farming irrigation

Leaf sensors allow farmers to know exactly how much water they need for crops

Plant-based sensors that continuously monitor “water stress” have been developed by a team at Penn State’s College of Agricultural Sciences.

The sensors are capable of measuring both the thickness and electrical capacitance of leaves which help farmers to identify when they should activate their irrigation systems and how much water is needed.

The technology is particularly critical in arid regions and traditionally has been done by measuring soil-moisture content or developing evapotranspiration models that calculate the sum of ground surface evaporation and plant transpiration.

The new leaf sensors provide a boost to water-use efficiency as they are able to more accurately predict when plants need to be watered.

One of the leaf sensors developed by the team

Lead researcher Amin Afzal began the project by working on a tomato plant in a growth chamber with a constant temperature and 12-hour on/off photoperiod for 11 days.

The growth medium was a peat potting mixture, with water content measured by a soil-moisture sensor.

The soil-water content was maintained at a relatively high level for the first three days and allowed to dehydrate thereafter, over a period of eight days.

The researchers randomly chose six leaves that were exposed directly to light sources and mounted leaf sensors on them, avoiding the main veins and the edges. They recorded measurements at five-minute intervals.

The daily leaf-thickness variations were minor, with no significant day-to-day changes when soil moisture contents ranged from high to wilting point.

Leaf-thickness changes were, however, more noticeable at soil-moisture levels below the wilting point, until leaf thickness stabilised during the final two days of the experiment, when moisture content reached 5 per cent.

The electrical capacitance, which shows the ability of a leaf to store a charge, stayed roughly constant at a minimum value during dark periods and increased rapidly during light periods, implying that electrical capacitance was a reflection of photosynthetic activity.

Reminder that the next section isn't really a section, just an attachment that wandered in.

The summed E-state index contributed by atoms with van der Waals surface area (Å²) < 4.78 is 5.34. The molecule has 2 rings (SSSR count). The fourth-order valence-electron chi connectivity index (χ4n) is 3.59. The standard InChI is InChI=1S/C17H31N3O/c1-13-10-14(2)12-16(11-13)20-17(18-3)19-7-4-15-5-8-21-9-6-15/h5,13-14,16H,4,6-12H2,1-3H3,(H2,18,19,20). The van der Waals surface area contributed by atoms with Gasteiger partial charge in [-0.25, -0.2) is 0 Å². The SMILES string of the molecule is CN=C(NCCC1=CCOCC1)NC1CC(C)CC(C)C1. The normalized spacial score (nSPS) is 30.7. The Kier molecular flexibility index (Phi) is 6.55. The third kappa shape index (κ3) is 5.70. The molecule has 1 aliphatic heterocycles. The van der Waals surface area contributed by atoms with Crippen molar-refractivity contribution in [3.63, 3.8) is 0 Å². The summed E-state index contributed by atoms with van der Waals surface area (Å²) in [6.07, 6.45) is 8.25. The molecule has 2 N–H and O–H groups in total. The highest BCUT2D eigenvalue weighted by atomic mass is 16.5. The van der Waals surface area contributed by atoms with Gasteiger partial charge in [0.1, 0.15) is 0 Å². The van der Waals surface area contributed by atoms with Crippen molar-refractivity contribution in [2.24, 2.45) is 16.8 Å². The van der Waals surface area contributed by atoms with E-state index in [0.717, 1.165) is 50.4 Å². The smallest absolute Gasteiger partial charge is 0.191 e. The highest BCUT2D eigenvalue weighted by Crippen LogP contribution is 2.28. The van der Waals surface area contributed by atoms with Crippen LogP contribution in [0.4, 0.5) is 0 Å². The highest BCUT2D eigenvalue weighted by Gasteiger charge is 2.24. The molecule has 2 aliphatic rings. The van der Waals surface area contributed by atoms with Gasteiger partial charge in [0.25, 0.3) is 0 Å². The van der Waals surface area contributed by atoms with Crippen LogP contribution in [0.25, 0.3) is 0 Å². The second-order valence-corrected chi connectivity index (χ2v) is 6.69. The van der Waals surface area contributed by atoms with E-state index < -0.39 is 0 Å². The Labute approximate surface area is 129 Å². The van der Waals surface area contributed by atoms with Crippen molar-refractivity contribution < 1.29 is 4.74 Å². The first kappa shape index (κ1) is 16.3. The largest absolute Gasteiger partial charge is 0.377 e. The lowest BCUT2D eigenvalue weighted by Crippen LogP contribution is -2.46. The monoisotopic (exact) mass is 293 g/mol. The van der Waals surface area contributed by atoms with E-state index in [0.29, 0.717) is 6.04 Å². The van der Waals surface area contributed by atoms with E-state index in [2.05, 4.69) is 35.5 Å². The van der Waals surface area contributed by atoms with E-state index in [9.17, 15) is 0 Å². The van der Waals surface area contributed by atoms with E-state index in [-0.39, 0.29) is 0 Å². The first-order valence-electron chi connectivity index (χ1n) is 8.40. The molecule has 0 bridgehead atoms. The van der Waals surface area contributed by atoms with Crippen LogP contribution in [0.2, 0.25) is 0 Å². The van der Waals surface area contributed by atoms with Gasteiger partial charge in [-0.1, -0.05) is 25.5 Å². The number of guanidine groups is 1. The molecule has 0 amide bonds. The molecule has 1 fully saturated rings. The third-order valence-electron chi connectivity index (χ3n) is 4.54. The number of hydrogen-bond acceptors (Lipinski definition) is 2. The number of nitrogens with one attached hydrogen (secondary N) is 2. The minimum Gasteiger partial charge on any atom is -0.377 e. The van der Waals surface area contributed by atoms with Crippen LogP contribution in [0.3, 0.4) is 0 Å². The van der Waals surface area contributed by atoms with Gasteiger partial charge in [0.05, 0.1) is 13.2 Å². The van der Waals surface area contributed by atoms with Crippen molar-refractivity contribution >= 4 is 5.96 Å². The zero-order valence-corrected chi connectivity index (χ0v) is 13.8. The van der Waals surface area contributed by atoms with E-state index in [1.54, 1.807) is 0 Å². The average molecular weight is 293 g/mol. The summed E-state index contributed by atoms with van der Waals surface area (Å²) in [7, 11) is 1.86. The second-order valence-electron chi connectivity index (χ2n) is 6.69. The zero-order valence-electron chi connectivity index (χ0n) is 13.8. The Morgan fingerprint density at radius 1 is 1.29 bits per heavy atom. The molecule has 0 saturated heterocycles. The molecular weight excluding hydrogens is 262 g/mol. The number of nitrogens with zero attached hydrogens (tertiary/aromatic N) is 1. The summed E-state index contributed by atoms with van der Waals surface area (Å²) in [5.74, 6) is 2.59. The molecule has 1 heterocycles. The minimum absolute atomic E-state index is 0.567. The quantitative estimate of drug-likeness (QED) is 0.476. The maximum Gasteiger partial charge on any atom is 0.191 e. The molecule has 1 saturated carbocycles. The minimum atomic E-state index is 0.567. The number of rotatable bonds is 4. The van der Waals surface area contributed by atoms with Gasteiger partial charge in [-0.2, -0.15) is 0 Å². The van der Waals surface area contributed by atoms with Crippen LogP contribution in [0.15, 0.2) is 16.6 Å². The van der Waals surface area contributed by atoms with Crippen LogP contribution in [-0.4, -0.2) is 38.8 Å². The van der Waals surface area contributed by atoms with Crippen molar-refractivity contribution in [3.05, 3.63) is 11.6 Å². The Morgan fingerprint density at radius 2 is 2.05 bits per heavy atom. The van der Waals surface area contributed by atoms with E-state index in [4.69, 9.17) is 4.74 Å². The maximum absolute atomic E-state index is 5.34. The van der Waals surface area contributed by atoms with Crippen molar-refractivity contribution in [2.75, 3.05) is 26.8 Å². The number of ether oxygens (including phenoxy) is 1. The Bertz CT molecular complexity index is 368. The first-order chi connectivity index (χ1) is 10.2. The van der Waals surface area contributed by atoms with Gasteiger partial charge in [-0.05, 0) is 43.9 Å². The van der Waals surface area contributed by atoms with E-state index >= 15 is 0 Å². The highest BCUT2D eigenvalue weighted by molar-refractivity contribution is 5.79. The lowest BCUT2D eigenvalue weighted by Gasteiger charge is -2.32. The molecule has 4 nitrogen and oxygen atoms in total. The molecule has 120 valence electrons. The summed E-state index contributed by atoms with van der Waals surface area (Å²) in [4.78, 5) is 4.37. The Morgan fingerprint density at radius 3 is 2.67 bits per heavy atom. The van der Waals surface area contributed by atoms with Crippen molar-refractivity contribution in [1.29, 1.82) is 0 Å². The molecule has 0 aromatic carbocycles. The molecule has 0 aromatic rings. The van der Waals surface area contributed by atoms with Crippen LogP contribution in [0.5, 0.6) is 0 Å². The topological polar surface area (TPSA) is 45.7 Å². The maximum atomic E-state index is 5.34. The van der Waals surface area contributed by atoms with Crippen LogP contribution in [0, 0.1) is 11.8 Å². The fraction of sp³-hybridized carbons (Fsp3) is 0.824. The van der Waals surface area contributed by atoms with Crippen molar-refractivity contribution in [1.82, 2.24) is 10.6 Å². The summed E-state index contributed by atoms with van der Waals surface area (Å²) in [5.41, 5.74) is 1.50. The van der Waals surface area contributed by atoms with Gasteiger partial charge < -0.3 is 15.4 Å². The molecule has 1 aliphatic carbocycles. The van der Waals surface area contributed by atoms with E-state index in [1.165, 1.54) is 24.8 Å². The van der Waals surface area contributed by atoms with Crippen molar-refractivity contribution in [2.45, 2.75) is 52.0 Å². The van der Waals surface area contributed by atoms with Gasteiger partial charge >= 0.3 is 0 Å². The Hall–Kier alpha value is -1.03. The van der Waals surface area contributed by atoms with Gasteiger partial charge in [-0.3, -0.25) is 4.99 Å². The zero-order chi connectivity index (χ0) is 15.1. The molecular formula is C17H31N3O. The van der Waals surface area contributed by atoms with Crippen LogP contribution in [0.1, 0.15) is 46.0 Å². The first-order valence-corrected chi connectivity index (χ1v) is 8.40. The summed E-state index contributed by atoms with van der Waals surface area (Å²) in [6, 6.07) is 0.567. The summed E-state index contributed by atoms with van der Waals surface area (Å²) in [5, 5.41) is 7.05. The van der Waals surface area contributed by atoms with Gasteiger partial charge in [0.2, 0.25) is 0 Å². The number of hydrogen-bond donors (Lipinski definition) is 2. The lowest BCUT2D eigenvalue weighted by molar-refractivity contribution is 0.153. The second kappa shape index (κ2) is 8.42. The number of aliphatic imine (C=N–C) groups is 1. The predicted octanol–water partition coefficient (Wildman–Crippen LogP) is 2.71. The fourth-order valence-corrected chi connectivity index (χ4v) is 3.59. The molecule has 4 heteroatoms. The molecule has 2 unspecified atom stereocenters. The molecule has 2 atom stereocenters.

The daily electrical-capacitance variations decreased when soil moisture was below the wilting point and completely ceased below the soil volumetric water content of 11 per cent, suggesting that the effect of water stress on electrical capacitance was observed through its impact on photosynthesis.

“Leaf thickness is like a balloon – it swells by hydration and shrinks by water stress, or dehydration,” Afzal said. “The mechanism behind the relationship between leaf electrical capacitance and water status is complex. Simply put, the leaf electrical capacitance changes in response to variation in plant water status and ambient light.

“So, the analysis of leaf thickness and capacitance variations indicate plant water status – well-watered versus stressed.”

He envisions an arrangement in which the sensors, central unit and irrigation system all will communicate without wires, and the sensors can be powered wirelessly with batteries or solar cells.

“Ultimately, all of the details can be managed by a smart phone app,” said Afzal.

The study is the latest in a line of research Afzal hopes will end in the development of a system in which leaf-clip sensors will send precise information about plant moisture to a central unit in a field, which then communicates in real-time with an irrigation system to water the crop.

“I believe these sensors could improve water-use efficiency considerably,” said Professor Sjoerd Duiker, who also worked on the project. “Water scarcity is already a huge geopolitical issue, with agriculture responsible for about 70 per cent of world freshwater use. Improvements in water use efficiency will be essential.”

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